Throughout Fox News Channel’s summer of discontent last year, executives at its parent company, 21st Century Fox, assured reporters that the young, up-and-coming corporate leadership — Rupert Murdoch’s sons, James and Lachlan — understood the severity of the sexual harassment allegations pending against the network’s founding chairman, Roger E. Ailes.
It was why they moved quickly to hire a white-shoe law firm to investigate the charges against Mr. Ailes, executives at the company told reporters at the time. And, these people said, it was why they forced Mr. Ailes’s resignation after that investigation found enough potential evidence to preclude them from standing by his denials.
The company’s response, the executives said, was an example of how it had reined in the wild “rules-are-what-we-make-of-them-so-long-as-we’re-winning” impulses that led to the crisis that was almost its undoing a few years ago. That, of course, was the phone hacking scandal at its British newspaper division, in which reporters and a private investigator hacked phone messages of the royal family, actors, athletes and various others.
This time around, after Mr. Ailes’s departure, the company promised that things would get cleaned up quickly. It said it was committed to “maintaining a work environment based on trust and respect,” and spent millions on settlement deals that also happened to keep accusers from speaking about their experiences with Mr. Ailes — who, company executives implied, was the isolated cause of all the problems. And that was to be that.
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Except, clearly, it wasn’t.
Not if you go by the meticulously reported piece last weekend by Emily Steel and Michael S. Schmidt of The New York Times, which said that some $13 million had been paid out to settle claims of harassment leveled against another man vital to Fox News’s success, its top star Bill O’Reilly. (Two of those settlements came after Mr. Ailes’s ouster.)
Not if you go by a federal investigation that is exploring whether Fox News failed to properly account for settlement payments, granting immunity to the network’s former chief financial officer, Mark Kranz, as The Financial Times reported.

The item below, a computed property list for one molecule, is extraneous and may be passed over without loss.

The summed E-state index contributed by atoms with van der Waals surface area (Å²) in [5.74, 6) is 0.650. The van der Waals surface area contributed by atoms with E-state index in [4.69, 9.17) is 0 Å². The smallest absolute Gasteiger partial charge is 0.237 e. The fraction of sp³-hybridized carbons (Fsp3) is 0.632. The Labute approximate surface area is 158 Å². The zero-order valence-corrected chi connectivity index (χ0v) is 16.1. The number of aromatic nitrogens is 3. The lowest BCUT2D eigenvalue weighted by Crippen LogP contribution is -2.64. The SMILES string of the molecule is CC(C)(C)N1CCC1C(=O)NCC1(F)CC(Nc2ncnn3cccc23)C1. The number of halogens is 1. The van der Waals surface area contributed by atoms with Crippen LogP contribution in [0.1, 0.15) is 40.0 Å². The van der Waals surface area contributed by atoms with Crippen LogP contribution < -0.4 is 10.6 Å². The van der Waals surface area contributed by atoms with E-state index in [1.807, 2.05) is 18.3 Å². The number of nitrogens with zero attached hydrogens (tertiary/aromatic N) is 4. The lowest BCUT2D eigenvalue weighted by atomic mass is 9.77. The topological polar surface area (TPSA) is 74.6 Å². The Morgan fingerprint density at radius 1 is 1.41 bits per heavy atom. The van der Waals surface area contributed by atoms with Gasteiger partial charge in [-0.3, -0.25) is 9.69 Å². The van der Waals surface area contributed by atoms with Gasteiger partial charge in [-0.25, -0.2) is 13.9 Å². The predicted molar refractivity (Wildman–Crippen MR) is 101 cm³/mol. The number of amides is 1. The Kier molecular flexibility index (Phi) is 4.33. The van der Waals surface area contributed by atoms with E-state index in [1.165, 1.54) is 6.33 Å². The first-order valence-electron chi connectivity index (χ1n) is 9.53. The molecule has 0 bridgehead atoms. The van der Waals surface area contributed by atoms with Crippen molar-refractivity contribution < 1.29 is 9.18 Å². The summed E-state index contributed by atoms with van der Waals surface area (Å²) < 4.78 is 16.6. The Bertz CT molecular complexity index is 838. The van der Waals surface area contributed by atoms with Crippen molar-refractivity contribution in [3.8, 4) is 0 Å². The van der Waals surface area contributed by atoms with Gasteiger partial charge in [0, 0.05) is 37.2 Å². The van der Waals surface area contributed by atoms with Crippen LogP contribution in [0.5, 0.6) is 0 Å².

Certainly not if you go by the latest lawsuit, from the Fox News contributor Julie Roginsky, who said her own claims against Mr. Ailes — and her refusal to attack his first public accuser, Gretchen Carlson — caused the current Fox News co-president (and former Ailes deputy) Bill Shine to deny her a promotion. Her complaints weren’t even investigated, she said. Mr. Ailes through a lawyer denied her charges after she filed her suit on Monday, just as Mr. O’Reilly has denied all the claims that have been made against him.
But the latest cascade of news involving allegations of misbehavior at Fox News makes it pretty hard to see what, exactly, has changed.
Fox News executives say they’ve made more workplace improvements than they’re getting credit for, and I’ll get to that. But it still stands that, other than the senior Mr. Murdoch taking the reins of the network as executive chairman, the leadership has remained fairly stable; two of Mr. Ailes’s deputies, Mr. Shine and Jack Abernethy, took over as co-presidents, with the executive vice president for programming, Suzanne Scott, and the Ailes-era network counsel, Dianne Brandi, remaining as well.
On top of that, take a look at the news, first reported by The Wall Street Journal, that the network went ahead and renewed Mr. O’Reilly’s contract despite the two new settlements — and a third one from years ago that 21st Century Fox learned about only last year.
Then consider that another Fox News star, Sean Hannity, brandished his licensed (and, he said, unloaded) handgun in his studio and (jokingly) pointed its laser sight at his liberal sparring partner, Juan Williams, with no apparent reprimand, as CNN reported last month.